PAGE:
Angelicka Veach responds: Doing a quick online search through scientific journals I was not able to find any research on the subject, so this is from observations through my personal experience.  We already know that when temperatures are too low the digestion will slow and the animal will become sluggish.  If temperatures are too high the animal will again be stressed.  Rather than digesting food too fast, it may not eat due to the stress.  Also, before it affects digestion the high temperatures would probably burn the animal’s skin or cause it to die.  We helped to educate a boy who was misinformed about the temperatures he was using.  The person who told him to increase his temperature did not realize the boy was keeping his tank in a closet where there was not as much air flow, and a higher insulation rate.  He turned the temperature up, the cool side became warmer, and the animals were not able to cool themselves.  The animals ended up dead in about 3 days from this action.


Ted F. Cook II has had a life long fascination with animals, especially reptiles.  His started keeping herps at age 5 with a pair of red spotted newts given to him by his grandmother.  Over the years he has kept a variety of species, from Green Anoles to Monocled Cobras, but his true passion lies in the gecko world.  Over the past 7 years he has limited his collection to several gecko species, including Leopard, African Fat Tailed, Bent Toed, Crested, Madagascar Leaf Tailed, and Tokay Geckos.  He also keeps and breeds Amazon Tree Boas.  He resides in Buffalo, NY with a menagerie of over 100 reptiles, a rat, a betta fish, and two incredibly spoiled cats.  He is a small scale breeder of Leopard, Crested, and African Fat Tailed Geckos under the name of Tyrant Lizard Reptiles, and is working towards establishing captive bred lines of the more unconventional species that he keeps and loves.

Marcia McGuiness is the owner of Golden Gate Geckos, the Vice President of the Global Gecko Association, as well as an Advisor for the online community ‘Reptile Culture’. She has been working with geckos since 1995, and currently breeds leopard geckos (Eublepharis macularius), fat-tail geckos (Hemitheconyx caudicinctus), western banded geckos (Coloenyx variegatus sp.), and three Australian knobtail species (Nephrurus levis, Nephrurus wheeleri, and Nephrurus milii). She also keeps green tree pythons (Morelia viridis) and Australian jungle carpet pythons (Morelia spilota cheynei). She lives in the San Francisco Bay area with her husband Glenn, has two grown children, and 4 grandchildren… with a fifth on the way.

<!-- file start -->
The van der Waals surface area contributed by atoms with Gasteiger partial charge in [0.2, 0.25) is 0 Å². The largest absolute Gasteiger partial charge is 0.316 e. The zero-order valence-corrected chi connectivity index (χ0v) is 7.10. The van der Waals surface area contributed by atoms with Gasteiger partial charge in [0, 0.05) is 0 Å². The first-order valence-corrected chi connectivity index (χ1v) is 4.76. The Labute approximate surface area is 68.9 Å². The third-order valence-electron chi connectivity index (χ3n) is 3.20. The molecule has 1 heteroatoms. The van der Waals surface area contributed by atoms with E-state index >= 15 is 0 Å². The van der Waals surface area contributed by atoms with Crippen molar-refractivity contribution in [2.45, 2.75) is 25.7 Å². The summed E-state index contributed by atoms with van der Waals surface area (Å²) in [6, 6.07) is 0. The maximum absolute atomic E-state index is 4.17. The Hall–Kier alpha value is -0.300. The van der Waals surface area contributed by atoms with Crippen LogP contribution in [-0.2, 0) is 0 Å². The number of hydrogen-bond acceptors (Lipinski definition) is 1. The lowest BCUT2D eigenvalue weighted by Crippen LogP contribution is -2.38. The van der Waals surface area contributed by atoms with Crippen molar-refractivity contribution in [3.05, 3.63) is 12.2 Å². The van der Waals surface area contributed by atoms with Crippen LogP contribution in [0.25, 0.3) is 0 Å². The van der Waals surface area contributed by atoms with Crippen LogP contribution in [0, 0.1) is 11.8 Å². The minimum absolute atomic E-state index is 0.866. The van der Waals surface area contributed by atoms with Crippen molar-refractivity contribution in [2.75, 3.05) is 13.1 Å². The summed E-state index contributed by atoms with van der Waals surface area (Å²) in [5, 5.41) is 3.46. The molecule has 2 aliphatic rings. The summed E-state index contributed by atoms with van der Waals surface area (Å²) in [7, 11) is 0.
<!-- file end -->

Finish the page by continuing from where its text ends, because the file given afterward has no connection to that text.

Laney Simmons has a background in geriatric nursing which fed into her passion for lizard rehabilitation.  She and her partner own ByTheShore Reptiles and have been breeding many species of lizards and snakes for over 10 years.  They are active members of the Jacksonville Herptelogical Society.  She also enjoys growing orchids, making jewelry, baking and candy making.

Angelicka Veach, in addition to breeding geckos, has a full time job as an after hours emergency dispatcher for a phone company.  She began Retribution Reptiles LLC with Ryan Hauser in November 2009, based out of Cuyahoga Falls Ohio near Akron.  Angelicka became a member of the USARK in 2009.  Retribution Reptiles is currently breeding leopard geckos, and pictus geckos.  Angelicka also has a pet AFT and 2 milii.  Her other major hobby is studying the Japanese language and culture. She is also a facebook fanatic, and hardly goes a day without hitting that site.

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Written by Aliza

Aliza is a home care speech therapist living in the Boston area. She successfully bred a variety of gecko species between 2005 and 2017. She currently cares for a large number of geckos as well as a few frogs and bearded dragons. Other interests which she pursues in her copious free time include work in ceramics, practicing aikido and surfing the internet.


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  1. Hello,
    I found the responses to questions 1 & 2 helpful and informative.
    Good to learn as much as possible.
    Thank you.

    Melissa N.